I have two daughters and I have done everything in my power to prevent them from assimilating, even being aware of, my idiocy about my weight. In front of them I never talk about how fat I feel, I never criticize my thighs, I never gaze wistfully at the size 2 Nicole Miller cocktail dress I can't bring myself to throw out, despite the fact that it's 15 years old and I could only fit into it because I hadn't yet had four children. For my daughters' sake I wish I could accept that my body is supposed to age and change. I wish I could view the belly that oozes over the top of my pants as a badge of maternal honor. I do try. I make sure that the women whose looks I admire all have sufficient fat reserves to survive a famine, and I make a lot of snide comments about the skeletal likes of Lara Flynn Boyle and Paris Hilton. My fantasy is that I will so foster my daughters' sense of self-esteem that they will not waste their time the way I have wasted mine.

So far it seems to be working, but the oldest is only 11, and while she seems completely unimpressed by thinness, I am terrified that she will end up like one of the children described in Newsweek. The girls about whom reporter Peg Tyre writes are my daughter's age and younger; some anorexia treatment centers now have patients as young as 8. According to Tyre, doctors are beginning to believe that anorexia is like depression and alcoholism, a disease whose origin is some combination of environment and genetic predisposition. Or, as the article put it, "potentially fatal diseases that may be set off by environmental factors such as stress or trauma, but have their roots in a complex combination of genes and brain chemistry."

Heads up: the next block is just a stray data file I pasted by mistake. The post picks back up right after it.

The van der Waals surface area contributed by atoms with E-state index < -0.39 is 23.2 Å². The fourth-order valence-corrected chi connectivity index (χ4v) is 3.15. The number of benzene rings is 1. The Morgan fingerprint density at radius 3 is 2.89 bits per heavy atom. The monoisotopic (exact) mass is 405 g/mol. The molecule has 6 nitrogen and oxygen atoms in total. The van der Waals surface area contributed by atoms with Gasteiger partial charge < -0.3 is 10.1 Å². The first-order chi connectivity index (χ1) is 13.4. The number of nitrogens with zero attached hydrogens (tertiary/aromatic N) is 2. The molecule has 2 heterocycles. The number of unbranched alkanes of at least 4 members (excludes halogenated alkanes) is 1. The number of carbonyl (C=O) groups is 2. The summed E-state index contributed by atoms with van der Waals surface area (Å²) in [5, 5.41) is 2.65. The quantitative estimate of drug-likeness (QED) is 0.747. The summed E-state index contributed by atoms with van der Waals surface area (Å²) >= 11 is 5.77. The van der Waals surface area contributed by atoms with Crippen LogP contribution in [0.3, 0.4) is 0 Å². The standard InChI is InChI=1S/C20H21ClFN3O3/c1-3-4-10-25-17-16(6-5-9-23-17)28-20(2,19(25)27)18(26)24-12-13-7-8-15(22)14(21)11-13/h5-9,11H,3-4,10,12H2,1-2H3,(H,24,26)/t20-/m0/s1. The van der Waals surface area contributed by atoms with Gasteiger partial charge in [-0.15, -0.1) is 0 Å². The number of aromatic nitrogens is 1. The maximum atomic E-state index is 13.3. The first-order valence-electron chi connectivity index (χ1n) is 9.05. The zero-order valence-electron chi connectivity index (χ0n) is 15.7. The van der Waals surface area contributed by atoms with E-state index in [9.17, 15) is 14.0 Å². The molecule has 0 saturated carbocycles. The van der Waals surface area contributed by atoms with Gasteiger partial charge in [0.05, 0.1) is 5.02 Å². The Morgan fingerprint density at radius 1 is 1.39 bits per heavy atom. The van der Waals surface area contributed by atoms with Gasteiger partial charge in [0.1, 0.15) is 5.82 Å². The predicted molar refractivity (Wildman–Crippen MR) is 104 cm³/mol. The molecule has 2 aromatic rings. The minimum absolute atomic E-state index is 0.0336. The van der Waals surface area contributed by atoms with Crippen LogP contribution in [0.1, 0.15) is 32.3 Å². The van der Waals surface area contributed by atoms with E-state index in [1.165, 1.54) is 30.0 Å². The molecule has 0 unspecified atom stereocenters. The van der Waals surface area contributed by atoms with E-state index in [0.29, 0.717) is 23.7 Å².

Because I'm always ready to assume the worst about the genetic legacy I've handed down to my children, I worry that my lifetime of eating obsession may end up achieving a horrible next stage in one of my daughters. I used to refer to myself as a "theoretical anorexic," just as crazy when it came to body image, but saved by a lack of self-discipline. My daughters do everything better than I do -- they're smarter, more beautiful, happier. What if they end up better at anorexia, too?

A couple of years ago, I was doing research on pro-anorexia online communities for my novel "Murder Plays House." These are Web sites devoted to supporting anorexics, not in overcoming their disease but rather in cultivating it. On the sites girls exhort each other to maintain 50-calorie-a-day fasts, share "trigger photos" of emaciated actresses and models like Calista Flockhart, have goal weights that never seem to rise above 80 pounds, and trade tips on maximizing weight loss while avoiding hospitalization. Being immersed in this seriously creepy side of the anorexia tragedy made me vow to stop thinking about my weight ever again.

Alas, so much for resolutions.

Ayelet Waldman

Ayelet Waldman is the author of "Love and Other Impossible Pursuits," "Daughter's Keeper" and of the Mommy-Track mystery series. She lives in Berkeley, Calif., with her husband, Michael Chabon, and their four children.

MORE FROM Ayelet Waldman

Related Topics ------------------------------------------

Eating Disorders